How the World Class Top 100 round was judged

And the importance of going a little further out of your depth.

How the World Class Top 100 round was judged
Alex Gondzioulis during the Top 100 round. Photo: Boothby

There tend to be two broad camps of bartenders: those who are more creatively-minded, who love creating drinks and experiences and know how that works, and those who relish the operations side of the business and make the trains run on time (and balance the tills). Then there are those who land somewhere between the two.

I’d wager that you need a good helping of the creativity side, along with a dash of operational smarts, to make it to the pointy end of a cocktail competition like World Class.

It’s something I spoke about with Kate McGraw, the Australian World Class brand ambassador, last week when I went on a ride along with her as she judged the Top 100 round of this year's competition; you can watch the video of the afternoon here.

Over the last couple of weeks, they’ve whittled down the Top 100 to a Top 50, and did so based on the bartenders’ written submissions and how creative they been communicating their message on social media. That judging led them to a Top 50 — and now, they were judging each of the Top 50’s Ketel One drinks in bars around the country.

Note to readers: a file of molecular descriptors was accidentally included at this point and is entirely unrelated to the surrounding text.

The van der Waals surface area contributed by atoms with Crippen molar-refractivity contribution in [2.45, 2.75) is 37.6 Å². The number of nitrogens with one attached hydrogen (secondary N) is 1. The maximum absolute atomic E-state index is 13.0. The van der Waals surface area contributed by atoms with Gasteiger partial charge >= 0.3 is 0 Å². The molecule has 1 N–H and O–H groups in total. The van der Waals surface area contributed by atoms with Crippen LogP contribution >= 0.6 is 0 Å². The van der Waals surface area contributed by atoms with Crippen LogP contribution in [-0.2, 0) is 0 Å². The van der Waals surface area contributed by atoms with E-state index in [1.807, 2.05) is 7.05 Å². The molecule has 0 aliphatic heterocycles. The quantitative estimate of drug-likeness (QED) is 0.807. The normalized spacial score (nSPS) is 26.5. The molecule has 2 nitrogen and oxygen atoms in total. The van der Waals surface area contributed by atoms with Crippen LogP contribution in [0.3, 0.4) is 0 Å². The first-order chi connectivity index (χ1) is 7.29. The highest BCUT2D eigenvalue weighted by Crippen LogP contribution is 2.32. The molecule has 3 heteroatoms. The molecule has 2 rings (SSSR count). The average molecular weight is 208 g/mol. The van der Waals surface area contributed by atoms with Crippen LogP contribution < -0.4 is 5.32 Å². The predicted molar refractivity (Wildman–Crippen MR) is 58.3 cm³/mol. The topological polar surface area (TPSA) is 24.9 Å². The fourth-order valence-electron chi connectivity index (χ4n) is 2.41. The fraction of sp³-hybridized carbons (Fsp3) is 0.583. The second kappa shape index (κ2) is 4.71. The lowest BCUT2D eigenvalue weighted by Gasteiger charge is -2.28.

“Myself, and our other brand ambassadors Dave Bronson, Tracy Gardner, and Ben Hardy, we have been deployed around the country to taste these Top 50 drinks to determine who lands in our Top 5,” says Kate.

I wanted the ride along so I could get to see how the judging worked, because the thing about cocktail comps is that they can be daunting — especially if you’re trying your hand in them the first time.

I know it can be a daunting thing because they always scared the hell out of me. When I was behind the bar (you know — back in the Before Times again) I only ever entered one competition, because I was uncertain about what would come, whether I was good enough, whether or not I’d make a fool of myself. I laboured under this false idea that if I entered a comp, I had to do well. Not that ever expected to win the thing, but I wanted to be up there in the mix at the pointy end of things. If I didn’t think I could do that, then why bother?